Research provides the foundation of modern society. Research leads to breakthroughs, and communicating the results of research is what allows us to turn breakthroughs into better lives—to provide new treatments for disease, to implement solutions for challenges like global warming, and to build entire industries around what were once just ideas.
However, our current system for communicating research is crippled by a centuries old model that hasn’t been updated to take advantage of 21st century technology:
- Governments provide most of the funding for research—hundreds of billions of dollars annually—and public institutions employ a large portion of all researchers.
- Researchers publish their findings without the expectation of compensation. Unlike other authors, they hand their work over to publishers without payment, in the interest of advancing human knowledge.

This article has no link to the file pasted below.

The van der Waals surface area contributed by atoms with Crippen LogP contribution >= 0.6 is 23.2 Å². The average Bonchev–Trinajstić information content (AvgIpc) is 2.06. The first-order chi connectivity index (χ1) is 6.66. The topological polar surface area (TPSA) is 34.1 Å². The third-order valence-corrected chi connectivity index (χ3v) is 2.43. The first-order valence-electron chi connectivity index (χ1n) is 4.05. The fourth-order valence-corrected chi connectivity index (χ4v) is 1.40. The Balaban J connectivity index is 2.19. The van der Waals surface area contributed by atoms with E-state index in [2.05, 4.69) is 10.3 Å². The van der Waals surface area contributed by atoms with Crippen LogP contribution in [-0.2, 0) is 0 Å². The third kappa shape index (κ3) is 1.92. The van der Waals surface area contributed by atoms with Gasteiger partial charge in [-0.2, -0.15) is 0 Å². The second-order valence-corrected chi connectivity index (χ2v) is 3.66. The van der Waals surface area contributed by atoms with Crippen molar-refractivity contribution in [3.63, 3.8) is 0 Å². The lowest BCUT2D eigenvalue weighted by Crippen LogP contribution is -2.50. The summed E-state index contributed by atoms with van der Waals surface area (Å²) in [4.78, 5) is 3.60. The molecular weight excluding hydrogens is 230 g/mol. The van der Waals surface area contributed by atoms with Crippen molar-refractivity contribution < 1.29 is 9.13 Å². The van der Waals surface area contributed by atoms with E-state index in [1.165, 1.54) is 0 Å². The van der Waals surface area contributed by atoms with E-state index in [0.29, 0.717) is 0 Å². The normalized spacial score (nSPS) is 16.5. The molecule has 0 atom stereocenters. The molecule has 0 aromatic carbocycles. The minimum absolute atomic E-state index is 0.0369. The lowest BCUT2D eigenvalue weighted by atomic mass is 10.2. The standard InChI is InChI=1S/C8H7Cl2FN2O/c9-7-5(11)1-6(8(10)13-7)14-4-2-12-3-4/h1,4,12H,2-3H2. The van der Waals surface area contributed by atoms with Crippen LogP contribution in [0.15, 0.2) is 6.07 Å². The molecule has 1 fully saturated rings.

- Through the process of peer review, researchers review each other’s work for free.
- Once published, those that contributed to the research (from taxpayers to the institutions that supported the research itself) have to pay again to access the findings. Though research is produced as a public good, it isn’t available to the public who paid for it.
Our current system for communicating research uses a print-based model in the digital age. Even though research is largely produced with public dollars by researchers who share it freely, the results are hidden behind technical, legal, and financial barriers. These artificial barriers are maintained by legacy publishers and restrict access to a small fraction of users, locking out most of the world’s population and preventing the use of new research techniques.